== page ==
Disapproving a High Court judgment which reduced the percentage of functional disability of a man who had to amputate lower limb due to an accident, the Supreme Court observed that compensation for loss of future earning should not be elusive.
"Compensation for loss of future earning therefore has to be proper and just to enable him to live a life of dignity and not compensation which is elusive", observed a bench comprising Justices R F Nariman, Navin Sinha and BR Gavai in the case Sri Anthony alias Anthony Swamy vs The Managing Director, KSRTC.
In 2010, the KSRTC bus in which the appellant was travelling hit behind a lorry due to the rash and negligent driving of the bus driver. This led to the amputation of his left lower limb. The physical disability was assessed as 75%. Though the Motor Accidents Claims Tribunal awarded compensation by adopting this disability percentage, the High Court of Kerala, in appeal, reduced it to 25% of the whole body.
The SC noted that this reduction has been made "without any reasoning". The SC noted that the earning capacity of the appellant, who was a painter, stood "completely negated" and not just reduced.
He has been rendered permanently incapable of working as a painter or do any manual work, said the SC
The SC observed :
"PW.3 had assessed the physical functional disability of the left leg of the appellant at 75% and total body disability at 37.5%. The High Court has considered it proper to assess the physical disability at 25% of the whole body only. There is no discussion for this reduction in percentage, much less any consideration of the nature of permanent functional disability suffered by the appellant. The extent of physical functional disability, in the facts of the case has to be considered in a manner so as to grant just and proper compensation to the appellant towards loss of future earning. The earning capacity of the appellant as on the date of the accident stands completely negated and not reduced. He has been rendered permanently incapable of working as a painter or do any manual work. Compensation for loss of future earning therefore has to be proper and just to enable him to live a life of dignity and not compensation which is elusive. If the 75% physical disability has rendered the appellant permanently disabled from pursuing his normal vocation or any similar work, it is difficult to comprehend the grant of compensation to him in ratio to the disability to the whole body".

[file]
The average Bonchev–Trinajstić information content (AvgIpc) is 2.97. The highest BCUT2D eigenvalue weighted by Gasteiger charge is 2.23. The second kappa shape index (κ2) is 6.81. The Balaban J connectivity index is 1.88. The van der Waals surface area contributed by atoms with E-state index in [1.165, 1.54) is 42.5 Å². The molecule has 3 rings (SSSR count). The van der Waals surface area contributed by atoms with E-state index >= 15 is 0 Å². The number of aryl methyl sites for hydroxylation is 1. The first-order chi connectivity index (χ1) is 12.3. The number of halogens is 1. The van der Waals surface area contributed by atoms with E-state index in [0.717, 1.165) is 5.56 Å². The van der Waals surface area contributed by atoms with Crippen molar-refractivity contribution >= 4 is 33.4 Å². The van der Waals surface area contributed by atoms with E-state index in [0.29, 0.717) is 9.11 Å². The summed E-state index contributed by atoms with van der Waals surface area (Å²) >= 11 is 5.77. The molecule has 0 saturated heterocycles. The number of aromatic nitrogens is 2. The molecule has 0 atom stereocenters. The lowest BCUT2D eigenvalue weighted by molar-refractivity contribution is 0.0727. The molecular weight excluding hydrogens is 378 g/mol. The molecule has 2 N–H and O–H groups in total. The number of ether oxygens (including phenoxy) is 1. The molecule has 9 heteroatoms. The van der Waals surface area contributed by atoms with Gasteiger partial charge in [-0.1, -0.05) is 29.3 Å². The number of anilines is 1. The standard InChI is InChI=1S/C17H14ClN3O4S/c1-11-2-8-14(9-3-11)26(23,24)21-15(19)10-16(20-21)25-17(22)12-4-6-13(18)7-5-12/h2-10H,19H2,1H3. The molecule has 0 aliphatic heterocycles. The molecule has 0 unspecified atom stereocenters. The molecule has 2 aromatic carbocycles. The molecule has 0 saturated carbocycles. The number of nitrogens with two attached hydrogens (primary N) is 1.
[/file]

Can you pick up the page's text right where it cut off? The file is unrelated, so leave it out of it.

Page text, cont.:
The SC also granted Rs 2,50,000/- over and above the Rs 50,000/- awarded by the HC for future medical expenses. The compensation for loss of amenities was enhanced to Rs 50,000/-, considering the fact that the appellant was deprived of social mixing on account of his disability.
The SC re-assessed the compensation as Rs 11,97,350 as against the sum fixed by HC as Rs.5,10,350.
The bench referred to the precedents Raj Kumar vs. Ajay Kumar and another, 2011 (1) SCC 343 and Nagarajappa vs. Divisional Manager, Oriental Insurance Company Limited, 2011 (13) SCC 323.
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